Ford F-150 Lightning Generator Test

Ford’s F-150 Lightning is one of its most anticipated vehicles since, well, ever. While the Blue Oval isn’t the first automaker to enter the electric truck genre (it’s its closest rival, the Rivian R1T), its first attempt has what it takes to be one of the best. and most affordable. One of the main talking points of the Lightning is its ability to present itself as a mobile generator. Here’s a quick comparison of battery capacity and how much power each truck can draw at any given time.

Battery capacity versus maximum power consumption

  • Ford F-150 Lightning Pro: 96 kWh | 2.4kW
  • Rivian R1T: 135 kWh | 1.5kW

    Price

    • Ford F-150 Lightning Pro: $39,974
    • Rivian R1T: $67,500

      Either way, Ford has announced that its F-150 Lightning can provide backup power to your residence in the event of a power outage. And it is possible. But there is some assembly required if you want a more integrated solution than just running an extension cord from the truck to your devices. We focused our testing on the truck’s capabilities as a mobile generator, driving to a remote parking lot with as many electronics as possible to see how far we could push its 96kWh battery.

      Home Generator vs Mobile Generator

      Ford isn’t afraid of a bit of show and tell when it comes to the Lightning’s ability to present itself as a portable power bank. Via three-prong outlets in the trunk, bed and even the interior, we tested what kind of electronics and appliances the truck could run and for how long. You’ll see later that culminated with a custom gaming PC with a 1200 watt power supply.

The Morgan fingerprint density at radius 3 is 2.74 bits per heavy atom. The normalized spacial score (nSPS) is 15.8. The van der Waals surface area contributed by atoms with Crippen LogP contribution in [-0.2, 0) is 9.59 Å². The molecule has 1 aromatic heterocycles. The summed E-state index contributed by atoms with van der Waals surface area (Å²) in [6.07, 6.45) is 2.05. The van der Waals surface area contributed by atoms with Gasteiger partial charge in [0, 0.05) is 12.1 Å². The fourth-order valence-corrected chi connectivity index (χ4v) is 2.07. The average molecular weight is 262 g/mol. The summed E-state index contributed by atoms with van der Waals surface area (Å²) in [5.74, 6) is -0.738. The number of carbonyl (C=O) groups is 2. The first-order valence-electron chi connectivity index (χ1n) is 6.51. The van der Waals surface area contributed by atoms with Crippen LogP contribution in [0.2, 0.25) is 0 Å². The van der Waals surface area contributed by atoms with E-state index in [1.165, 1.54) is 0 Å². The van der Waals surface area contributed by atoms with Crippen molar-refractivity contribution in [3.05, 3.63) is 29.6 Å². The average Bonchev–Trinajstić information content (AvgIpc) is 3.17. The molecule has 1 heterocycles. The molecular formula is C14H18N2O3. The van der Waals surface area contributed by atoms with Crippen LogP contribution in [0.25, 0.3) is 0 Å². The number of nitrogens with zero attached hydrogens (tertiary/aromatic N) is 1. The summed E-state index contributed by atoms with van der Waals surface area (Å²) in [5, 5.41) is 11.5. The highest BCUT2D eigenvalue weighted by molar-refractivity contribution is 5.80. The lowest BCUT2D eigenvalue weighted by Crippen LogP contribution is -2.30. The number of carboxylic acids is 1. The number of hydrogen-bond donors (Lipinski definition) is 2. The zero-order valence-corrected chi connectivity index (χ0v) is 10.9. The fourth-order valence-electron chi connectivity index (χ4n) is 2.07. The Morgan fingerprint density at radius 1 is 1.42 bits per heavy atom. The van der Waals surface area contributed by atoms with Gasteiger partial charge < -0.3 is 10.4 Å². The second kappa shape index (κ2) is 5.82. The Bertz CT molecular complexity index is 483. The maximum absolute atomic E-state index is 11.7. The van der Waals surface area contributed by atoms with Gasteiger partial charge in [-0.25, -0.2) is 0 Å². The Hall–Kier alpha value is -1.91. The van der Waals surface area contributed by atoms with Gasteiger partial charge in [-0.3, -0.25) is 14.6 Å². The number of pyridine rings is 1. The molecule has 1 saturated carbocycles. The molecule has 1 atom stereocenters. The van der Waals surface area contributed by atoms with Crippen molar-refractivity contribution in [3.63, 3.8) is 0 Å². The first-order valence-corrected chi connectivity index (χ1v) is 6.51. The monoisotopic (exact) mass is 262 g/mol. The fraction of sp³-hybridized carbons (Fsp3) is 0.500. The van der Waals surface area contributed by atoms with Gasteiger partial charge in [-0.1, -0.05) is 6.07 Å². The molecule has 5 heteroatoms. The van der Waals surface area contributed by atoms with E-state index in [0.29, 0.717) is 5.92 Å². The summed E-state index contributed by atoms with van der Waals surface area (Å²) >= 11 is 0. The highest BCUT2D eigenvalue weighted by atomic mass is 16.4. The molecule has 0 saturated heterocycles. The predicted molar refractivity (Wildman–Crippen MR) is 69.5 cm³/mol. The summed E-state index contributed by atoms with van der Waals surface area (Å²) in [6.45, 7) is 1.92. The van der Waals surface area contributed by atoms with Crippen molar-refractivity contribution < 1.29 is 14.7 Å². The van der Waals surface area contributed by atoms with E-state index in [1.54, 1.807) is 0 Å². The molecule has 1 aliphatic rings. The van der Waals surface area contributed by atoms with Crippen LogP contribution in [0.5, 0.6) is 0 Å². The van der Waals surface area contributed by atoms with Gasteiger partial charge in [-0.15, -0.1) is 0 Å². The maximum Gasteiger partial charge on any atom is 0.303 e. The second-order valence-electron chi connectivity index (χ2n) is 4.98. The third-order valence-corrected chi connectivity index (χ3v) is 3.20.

Tom Messina

      It all starts with installing Ford’s 80-amp home charger in your home, along with the required transfer switch that disconnects your home from the grid, only in the event of a power outage. The loader comes standard with the F-150 Lightning Extended Reach and is optional with the base model truck. Ford says its all-electric pickup can keep power going for up to three days, power a construction site for three days, or give a power saw enough charge to cut up to 30 miles of plywood.


      keep the juice

      The F-150 Lightning has more than enough auxiliary power to power basic appliances like an electric stove or coffee maker for days. The standard all-electric pickup has a 91 kWh battery, while the range-extended truck has an even bigger 131 kWh pack. To provide some perspective, this is enough for the truck to load itself.

      And as we discovered in our testing, the vehicle could handle heavy demand without ever breaking a sweat, for quite a long time. Our testing consisted of performing a “power hour” stress test at maximum load, then calculating the theoretical maximum run time. We found that execution times are actually measured in days, not hours.

      Basic devices

      ford f 150 powerwall review in progress

      Tom Messina